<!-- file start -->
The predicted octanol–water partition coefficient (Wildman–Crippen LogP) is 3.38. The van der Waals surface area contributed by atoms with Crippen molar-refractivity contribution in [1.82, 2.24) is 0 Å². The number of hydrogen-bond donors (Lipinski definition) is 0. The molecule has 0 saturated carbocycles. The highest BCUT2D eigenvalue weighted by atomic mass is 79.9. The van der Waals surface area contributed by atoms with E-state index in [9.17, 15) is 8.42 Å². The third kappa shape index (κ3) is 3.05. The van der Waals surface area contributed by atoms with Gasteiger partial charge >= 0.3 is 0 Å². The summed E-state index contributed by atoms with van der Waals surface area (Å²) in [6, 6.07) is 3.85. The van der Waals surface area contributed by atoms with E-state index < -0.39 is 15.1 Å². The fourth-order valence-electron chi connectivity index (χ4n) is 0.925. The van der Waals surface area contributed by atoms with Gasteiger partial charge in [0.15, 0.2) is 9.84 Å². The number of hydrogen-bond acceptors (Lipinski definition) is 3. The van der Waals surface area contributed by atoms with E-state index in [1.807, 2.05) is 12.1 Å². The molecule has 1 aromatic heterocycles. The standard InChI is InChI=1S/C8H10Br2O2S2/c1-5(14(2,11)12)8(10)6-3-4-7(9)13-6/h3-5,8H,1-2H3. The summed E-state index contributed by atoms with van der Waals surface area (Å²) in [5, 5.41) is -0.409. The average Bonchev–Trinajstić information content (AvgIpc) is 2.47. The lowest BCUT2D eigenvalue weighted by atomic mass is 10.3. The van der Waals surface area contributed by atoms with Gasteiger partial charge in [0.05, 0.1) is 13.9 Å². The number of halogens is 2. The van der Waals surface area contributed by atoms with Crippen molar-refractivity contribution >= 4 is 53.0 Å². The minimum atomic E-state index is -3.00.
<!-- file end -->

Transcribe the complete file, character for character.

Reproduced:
The predicted octanol–water partition coefficient (Wildman–Crippen LogP) is 3.38. The van der Waals surface area contributed by atoms with Crippen molar-refractivity contribution in [1.82, 2.24) is 0 Å². The number of hydrogen-bond donors (Lipinski definition) is 0. The molecule has 0 saturated carbocycles. The highest BCUT2D eigenvalue weighted by atomic mass is 79.9. The van der Waals surface area contributed by atoms with E-state index in [9.17, 15) is 8.42 Å². The third kappa shape index (κ3) is 3.05. The van der Waals surface area contributed by atoms with Gasteiger partial charge >= 0.3 is 0 Å². The summed E-state index contributed by atoms with van der Waals surface area (Å²) in [6, 6.07) is 3.85. The van der Waals surface area contributed by atoms with E-state index < -0.39 is 15.1 Å². The fourth-order valence-electron chi connectivity index (χ4n) is 0.925. The van der Waals surface area contributed by atoms with Gasteiger partial charge in [0.15, 0.2) is 9.84 Å². The number of hydrogen-bond acceptors (Lipinski definition) is 3. The van der Waals surface area contributed by atoms with E-state index in [1.807, 2.05) is 12.1 Å². The molecule has 1 aromatic heterocycles. The standard InChI is InChI=1S/C8H10Br2O2S2/c1-5(14(2,11)12)8(10)6-3-4-7(9)13-6/h3-5,8H,1-2H3. The summed E-state index contributed by atoms with van der Waals surface area (Å²) in [5, 5.41) is -0.409. The average Bonchev–Trinajstić information content (AvgIpc) is 2.47. The lowest BCUT2D eigenvalue weighted by atomic mass is 10.3. The van der Waals surface area contributed by atoms with Gasteiger partial charge in [0.05, 0.1) is 13.9 Å². The number of halogens is 2. The van der Waals surface area contributed by atoms with Crippen molar-refractivity contribution >= 4 is 53.0 Å². The minimum atomic E-state index is -3.00.